~25 drops = 1mL @dH2O viscocity - STP
Truth is ever growing - but without context theres barely any such.

https://en.wikipedia.org/wiki/Solubility_table
http://www.trimen.pl/witek/calculators/stezenia.html
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Sunil Sharma
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[*] posted on 12-9-2013 at 09:26
Sulfur dioxide treatment


Thanks Sir...
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AJKOER
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[*] posted on 21-9-2013 at 14:14


if creating a sulfate is the goal, try dilute HOCl (from adding a very dilute mineral acid to NaOCl or a weak acid, like acetic acid, to bleach). Reaction:

HOCl + H2SO3 --> H2SO4 + HCl

Hypochlorous acid, per watt's Dictionary of Chemistry, is capable of oxidizing free S, H2S, as well as H2SO3 all the way to Sulfuric acid.

So this suggested process is also capable of addressing more than a SO2 presence in the water (and also disinfects).

If so desired, neutralized the solution with Ca(OH)2, or CaCO3, or NaHCO3,...
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AndersHoveland
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[*] posted on 21-9-2013 at 16:17


If you simply make sure that the effluent is well aerated, the sulfur dioxide can be oxidized by air to sulfate. This only works if the sulfur dioxide is very dilute and the pH is not too low.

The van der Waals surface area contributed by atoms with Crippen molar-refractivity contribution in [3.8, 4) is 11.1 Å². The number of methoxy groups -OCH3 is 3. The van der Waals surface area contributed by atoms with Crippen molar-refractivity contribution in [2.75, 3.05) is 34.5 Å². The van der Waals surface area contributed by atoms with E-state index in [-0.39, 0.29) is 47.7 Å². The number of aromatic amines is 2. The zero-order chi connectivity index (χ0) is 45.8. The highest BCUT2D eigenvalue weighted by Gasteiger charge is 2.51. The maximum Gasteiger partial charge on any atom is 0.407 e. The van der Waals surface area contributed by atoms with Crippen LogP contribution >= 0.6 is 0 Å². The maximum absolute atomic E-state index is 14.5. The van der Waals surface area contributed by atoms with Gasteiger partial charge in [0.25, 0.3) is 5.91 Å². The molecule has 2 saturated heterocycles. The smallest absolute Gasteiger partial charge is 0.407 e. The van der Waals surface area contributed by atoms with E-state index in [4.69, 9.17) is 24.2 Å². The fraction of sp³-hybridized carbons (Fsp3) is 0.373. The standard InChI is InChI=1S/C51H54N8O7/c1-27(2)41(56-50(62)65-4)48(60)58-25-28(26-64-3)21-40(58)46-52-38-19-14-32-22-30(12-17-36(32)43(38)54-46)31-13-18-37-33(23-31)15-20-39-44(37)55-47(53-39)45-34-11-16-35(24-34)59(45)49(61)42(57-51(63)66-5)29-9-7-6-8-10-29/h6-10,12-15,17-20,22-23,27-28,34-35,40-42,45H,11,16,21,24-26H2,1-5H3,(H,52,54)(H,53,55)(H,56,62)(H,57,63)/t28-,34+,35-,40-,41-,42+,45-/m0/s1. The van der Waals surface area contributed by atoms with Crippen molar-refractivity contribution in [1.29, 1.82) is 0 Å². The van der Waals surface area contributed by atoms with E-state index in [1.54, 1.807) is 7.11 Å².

Another method is to use an ozonator. This could be very effective, because the small amounts of nitric oxides produced as a byproduct by the ozonator can help catalyze the oxidation of sulfite by air.

Quote: Originally posted by gsd  
In my experience, the best (and the cheapest) oxidising agent for SO2 is Manganese Dioxide in the form of Pyrolusite ore

bad idea, then the effluent would be contaminated with manganese. even worse

[Edited on 22-9-2013 by AndersHoveland]
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[*] posted on 21-9-2013 at 19:57


Quote: Originally posted by AndersHoveland  
If you simply make sure that the effluent is well aerated, the sulfur dioxide can be oxidized by air to sulfate. This only works if the sulfur dioxide is very dilute and the pH is not too low.



Another method is to use an ozonator. This could be very effective, because the small amounts of nitric oxides produced as a byproduct by the ozonator can help catalyze the oxidation of sulfite by air.

Quote: Originally posted by gsd  
In my experience, the best (and the cheapest) oxidising agent for SO2 is Manganese Dioxide in the form of Pyrolusite ore

bad idea, then the effluent would be contaminated with manganese. even worse

[Edited on 22-9-2013 by AndersHoveland]


Wow! Non-catalytic oxidation of SO2 to SO3 at room temperature! Do you have a patent for this AndersHoveland? This radical technology will make all existing Sulfuric Acid plants obsolete and earn you tons of money.

I also like the idea of Ozonizing voluminous industrial effluent containing about 10 % SO2 by about 3% Ozone produced in an sophisticated equipment - the costs be damned.

BTW Mn is considered as a micronutrient and it's presence in effluent is tolerated to some extend unlike that of other heavy metals like Pb, Cr etc.

And MnO2 treatment is not end of problem. It is just to get rid of SO2. Post This treatment, the effluent must be braught to pH of about 7 to precipitate all soluble metals before discharging.

Gsd